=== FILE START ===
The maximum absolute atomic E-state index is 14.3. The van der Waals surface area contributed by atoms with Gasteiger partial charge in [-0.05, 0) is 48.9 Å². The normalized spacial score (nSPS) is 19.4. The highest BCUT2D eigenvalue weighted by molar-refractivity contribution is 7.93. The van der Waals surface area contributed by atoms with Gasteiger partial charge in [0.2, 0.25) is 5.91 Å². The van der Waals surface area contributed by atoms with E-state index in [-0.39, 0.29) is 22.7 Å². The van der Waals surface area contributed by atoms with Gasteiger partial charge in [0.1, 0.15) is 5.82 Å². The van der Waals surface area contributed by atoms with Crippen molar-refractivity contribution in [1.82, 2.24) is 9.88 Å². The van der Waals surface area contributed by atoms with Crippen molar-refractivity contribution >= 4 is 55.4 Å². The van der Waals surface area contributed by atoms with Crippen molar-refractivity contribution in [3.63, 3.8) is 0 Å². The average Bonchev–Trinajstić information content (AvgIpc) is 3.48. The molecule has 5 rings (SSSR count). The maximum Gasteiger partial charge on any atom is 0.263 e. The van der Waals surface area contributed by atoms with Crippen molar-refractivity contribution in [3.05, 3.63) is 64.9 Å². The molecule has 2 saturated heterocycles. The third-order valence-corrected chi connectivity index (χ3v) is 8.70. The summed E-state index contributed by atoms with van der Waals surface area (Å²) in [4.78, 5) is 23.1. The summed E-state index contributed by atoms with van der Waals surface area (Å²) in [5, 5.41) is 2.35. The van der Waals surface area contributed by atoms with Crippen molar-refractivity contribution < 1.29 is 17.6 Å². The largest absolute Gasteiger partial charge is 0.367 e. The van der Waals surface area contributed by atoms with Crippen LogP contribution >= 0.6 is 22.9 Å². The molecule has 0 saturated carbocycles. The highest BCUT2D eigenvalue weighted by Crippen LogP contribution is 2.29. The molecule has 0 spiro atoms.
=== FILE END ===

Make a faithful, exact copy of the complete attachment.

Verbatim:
The maximum absolute atomic E-state index is 14.3. The van der Waals surface area contributed by atoms with Gasteiger partial charge in [-0.05, 0) is 48.9 Å². The normalized spacial score (nSPS) is 19.4. The highest BCUT2D eigenvalue weighted by molar-refractivity contribution is 7.93. The van der Waals surface area contributed by atoms with Gasteiger partial charge in [0.2, 0.25) is 5.91 Å². The van der Waals surface area contributed by atoms with E-state index in [-0.39, 0.29) is 22.7 Å². The van der Waals surface area contributed by atoms with Gasteiger partial charge in [0.1, 0.15) is 5.82 Å². The van der Waals surface area contributed by atoms with Crippen molar-refractivity contribution in [1.82, 2.24) is 9.88 Å². The van der Waals surface area contributed by atoms with Crippen molar-refractivity contribution >= 4 is 55.4 Å². The van der Waals surface area contributed by atoms with Crippen molar-refractivity contribution in [3.63, 3.8) is 0 Å². The average Bonchev–Trinajstić information content (AvgIpc) is 3.48. The molecule has 5 rings (SSSR count). The maximum Gasteiger partial charge on any atom is 0.263 e. The van der Waals surface area contributed by atoms with Crippen molar-refractivity contribution in [3.05, 3.63) is 64.9 Å². The molecule has 2 saturated heterocycles. The third-order valence-corrected chi connectivity index (χ3v) is 8.70. The summed E-state index contributed by atoms with van der Waals surface area (Å²) in [4.78, 5) is 23.1. The summed E-state index contributed by atoms with van der Waals surface area (Å²) in [5, 5.41) is 2.35. The van der Waals surface area contributed by atoms with Crippen molar-refractivity contribution < 1.29 is 17.6 Å². The largest absolute Gasteiger partial charge is 0.367 e. The van der Waals surface area contributed by atoms with Crippen LogP contribution >= 0.6 is 22.9 Å². The molecule has 0 saturated carbocycles. The highest BCUT2D eigenvalue weighted by Crippen LogP contribution is 2.29. The molecule has 0 spiro atoms.